TUE—November 7—6 PM, free



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Read and discuss literature with our Nordic Book Club Online! On November 7, join us for a discussion of Swedish author Amanda Svensson’s A System So Magnificent It Is Blinding, a joyful family saga about free will, forgiveness and how we are all interconnected, longlisted for the International Booker Prize and out now in translation by Nichola Smalley.

On October 1989, a set of triplets is born, and it is this moment their father chooses to reveal his affair. Over two decades later, Sebastian is recruited to join a mysterious organization, the London Institute of Cognitive Science, where he meets Laura Kadinsky, a patient whose inability to see the world in three dimensions is not the only thing about her that intrigues him. Meanwhile, Clara has traveled to Easter Island to join a doomsday cult, and the third triplet, Matilda, is in Sweden, trying to escape from the color blue.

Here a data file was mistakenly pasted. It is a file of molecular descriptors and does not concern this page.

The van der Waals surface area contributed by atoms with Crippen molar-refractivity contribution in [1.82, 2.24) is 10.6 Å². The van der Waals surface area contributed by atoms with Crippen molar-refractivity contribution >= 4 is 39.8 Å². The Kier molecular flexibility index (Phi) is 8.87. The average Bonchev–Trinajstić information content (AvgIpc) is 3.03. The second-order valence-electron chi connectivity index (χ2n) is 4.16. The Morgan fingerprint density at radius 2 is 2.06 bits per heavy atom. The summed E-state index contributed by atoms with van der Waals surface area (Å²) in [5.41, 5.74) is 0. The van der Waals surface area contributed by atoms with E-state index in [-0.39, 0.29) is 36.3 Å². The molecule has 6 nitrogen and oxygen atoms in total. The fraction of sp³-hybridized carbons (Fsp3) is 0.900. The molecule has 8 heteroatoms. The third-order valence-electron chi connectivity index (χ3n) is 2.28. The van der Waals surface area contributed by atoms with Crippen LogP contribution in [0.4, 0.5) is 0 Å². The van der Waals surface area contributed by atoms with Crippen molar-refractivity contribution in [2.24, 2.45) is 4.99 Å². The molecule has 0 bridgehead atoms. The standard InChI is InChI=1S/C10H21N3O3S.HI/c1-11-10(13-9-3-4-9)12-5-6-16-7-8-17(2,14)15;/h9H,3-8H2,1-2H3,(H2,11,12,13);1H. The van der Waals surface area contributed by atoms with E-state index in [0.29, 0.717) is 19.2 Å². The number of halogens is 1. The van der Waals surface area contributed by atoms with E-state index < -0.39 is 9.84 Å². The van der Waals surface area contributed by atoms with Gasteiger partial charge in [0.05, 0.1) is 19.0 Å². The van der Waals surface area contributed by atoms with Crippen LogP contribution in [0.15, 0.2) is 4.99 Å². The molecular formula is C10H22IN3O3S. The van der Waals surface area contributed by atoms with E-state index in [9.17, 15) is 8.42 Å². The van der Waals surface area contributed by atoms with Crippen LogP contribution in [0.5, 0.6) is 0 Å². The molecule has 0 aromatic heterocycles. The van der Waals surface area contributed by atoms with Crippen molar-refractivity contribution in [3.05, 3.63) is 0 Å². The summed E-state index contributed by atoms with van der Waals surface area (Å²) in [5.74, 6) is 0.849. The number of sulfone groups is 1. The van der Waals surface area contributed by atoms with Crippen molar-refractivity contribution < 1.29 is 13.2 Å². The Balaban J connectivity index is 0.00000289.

Then something happens that forces the triplets to reunite. Their mother calls with worrying news: their father has gone missing and she has something to tell them, a 25-year secret that will change all their lives…

“A dynamic novel about methods of coping in a world where nothing is certain”—Publishers Weekly

“This is a prismatic, hilarious, and deeply intelligent novel overflowing with wisdom about the complexities of being alive—I read it ravenously, and with pen in hand” (Claire Lombardo, author of The Most Fun We Ever Had)

About the Author

Amanda Svensson grew up in Malmö. She studied creative writing and has translated books by Ali Smith, Tessa Hadley, and Kristen Roupenian. A System So Magnificent It Is Blinding was awarded the Per Olov Enquist Literary Prize and the Svenska Dagbladet Literature Prize. It is shortlisted for Tidningen Vi’s Literature Prize.

About the Translator

Nichola Smalley is a translator of Swedish and Norwegian literature. Her translation of Andrzej Tichý’s novel Wretchedness won the 2021 Oxford-Weidenfeld Prize, and was longlisted for the International Booker Prize and shortlisted for the Bernard Shaw Prize that same year. She lives in London.